President Obama, during his final months in office, agreed that hundreds of detainees from Manus Island and Nauru could resettle in the United States. As part of the deal, Australia was expected to grant asylum to an unspecified number of refugees from Central America and Africa. Ghezelbash calls the swapping of politically inconvenient people “refugee laundering.”
When President Trump heard about the trade-off he had inherited, he famously grumbled that it was a “dumb deal,” but he didn’t stop it. Gradually, quietly, refugees from Manus flew off to America. At least 785 people from Manus and Nauru have settled in the United States; more are expected to arrive.
All told, Australia has locked up thousands of desperate people, including children, in de facto prisons on Manus and Nauru. The detentions have been harsh but effective, officials say: The flow of boats slowed and eventually stopped. Asylum seekers are still stuck on Nauru; until last year, they included children. The Australian government recently spent about $130 million to reopen the detention center on Christmas Island — despite the lack of new arrivals to lock up. In other words, the policy is still unapologetically intact, ready and waiting for any boats that make it to Australian waters.
It was a brilliant January day in Christchurch, New Zealand. Screeching gulls wheeled in off the Pacific; swollen roses bobbed in the breeze. In the hydrangea-fringed garden of a spare, tidy house, Boochani sat smoking. He couldn’t smoke inside because the house wasn’t exactly his; it was on loan from the University of Canterbury. Boochani’s neighborhood looked as if Beatrix Potter had painted it in watercolors: prim, ivy-laced cottages and tidy beds of hollyhocks and lavender. It was nice, Boochani conceded. Too nice, sometimes. “It’s too much, you know?” he said. “It’s too much peace and too much beauty. It’s hard to deal with this. It’s like you go from a very cold place to a very hot place.”
Boochani had landed in New Zealand without a credit card or bank account; he had no idea what his book earnings were worth in real terms. The Christchurch mayor and local Maori representatives welcomed him as he stepped off the plane. He appeared before a rapt and sold-out crowd at an event organized by Word Christchurch, the group that had invited him to the country. He was constantly surrounded by people offering help. Somebody took him to buy clothes; somebody else drove him on a run for hair gel. He was shown to a room in an upscale hotel, then later moved to a vacant apartment. The memories of detention were still fresh, and Boochani struggled to adapt himself to an unfamiliar place and lifestyle. He kept signing up for grocery-store discount cards, then losing them. His sleep was crowded with nightmares; his days were full of meetings and public appearances. He had an idea to write a new novel, a contemporary Kurdish love story. He talked with friends about starting a literary journal. More often than not, he drifted around in a kind of daze. “I feel empty,” he said. “Like I never read a book. But I’m OK with that. And, I think, it will come.”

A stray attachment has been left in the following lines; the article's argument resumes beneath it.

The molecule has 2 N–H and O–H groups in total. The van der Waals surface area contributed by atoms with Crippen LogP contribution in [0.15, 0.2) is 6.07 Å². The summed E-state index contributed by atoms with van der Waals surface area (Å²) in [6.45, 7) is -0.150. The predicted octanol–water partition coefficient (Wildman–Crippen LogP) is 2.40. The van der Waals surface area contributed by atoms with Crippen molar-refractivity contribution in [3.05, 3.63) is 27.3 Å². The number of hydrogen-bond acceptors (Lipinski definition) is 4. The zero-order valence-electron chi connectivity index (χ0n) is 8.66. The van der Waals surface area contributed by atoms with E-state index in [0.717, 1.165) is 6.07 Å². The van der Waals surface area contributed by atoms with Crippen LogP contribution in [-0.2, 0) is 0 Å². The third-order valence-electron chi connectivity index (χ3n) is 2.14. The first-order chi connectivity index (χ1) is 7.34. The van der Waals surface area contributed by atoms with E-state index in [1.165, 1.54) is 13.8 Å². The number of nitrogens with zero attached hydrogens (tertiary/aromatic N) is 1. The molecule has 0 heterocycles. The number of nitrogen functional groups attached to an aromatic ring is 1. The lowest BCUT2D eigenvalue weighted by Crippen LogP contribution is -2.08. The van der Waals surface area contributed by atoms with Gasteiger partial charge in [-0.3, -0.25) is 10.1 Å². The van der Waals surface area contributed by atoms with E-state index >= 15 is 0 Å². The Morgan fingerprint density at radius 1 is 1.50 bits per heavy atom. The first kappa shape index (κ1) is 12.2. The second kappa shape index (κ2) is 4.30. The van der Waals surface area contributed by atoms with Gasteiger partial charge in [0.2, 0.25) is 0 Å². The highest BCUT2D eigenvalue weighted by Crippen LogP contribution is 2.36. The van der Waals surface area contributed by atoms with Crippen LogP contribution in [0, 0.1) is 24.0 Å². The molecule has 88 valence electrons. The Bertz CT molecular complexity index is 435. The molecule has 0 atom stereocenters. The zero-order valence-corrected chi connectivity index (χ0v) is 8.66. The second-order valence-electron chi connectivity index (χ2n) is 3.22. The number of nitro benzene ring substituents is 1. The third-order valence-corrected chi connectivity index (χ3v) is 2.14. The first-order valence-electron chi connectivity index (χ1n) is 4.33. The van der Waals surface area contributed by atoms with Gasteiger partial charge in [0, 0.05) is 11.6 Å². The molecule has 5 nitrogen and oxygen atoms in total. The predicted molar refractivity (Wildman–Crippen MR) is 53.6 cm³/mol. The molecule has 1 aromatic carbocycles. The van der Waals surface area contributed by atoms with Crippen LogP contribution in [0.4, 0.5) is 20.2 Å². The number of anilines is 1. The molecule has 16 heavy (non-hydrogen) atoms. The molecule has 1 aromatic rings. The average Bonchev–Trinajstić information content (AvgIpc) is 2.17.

During these early and disorienting weeks, Boochani got word that it was finally time to begin the final steps to resettle in the United States. He’d been awaiting this news for months, but when his chance came, he backed out. Reports of tensions between the U.S. and Iran, immigration crackdowns and political tumult had eroded his eagerness. “I don’t feel safe in America now,” he said simply. “I don’t mean that someone would kill me. But I don’t trust the American system. It’s like chaos there now.”
Instead, Boochani took a bold gamble: He applied for asylum in New Zealand. He accepted a fellowship with the university’s Ngai Tahu Research Center, which specializes in Maori and Indigenous studies — a nod to his Kurdish identity — although the post would remain a secret while his application to stay in New Zealand was pending. Neither his whereabouts nor his plans were public knowledge. Conservative politicians in both New Zealand and Australia were calling for Boochani to be turned out. What would he do then, where would he go? He shrugged; he didn’t answer; instead, he began to roll another cigarette. The right to smoke had become a kind of index by which Boochani took stock of his own liberty. By that measure he was almost free, but not quite. He dreamed of owning a house and smoking with impunity. “I’ll put up a sign that says, ‘Smoking is free.’ I’ll even say, ‘If you don’t smoke, don’t come.’”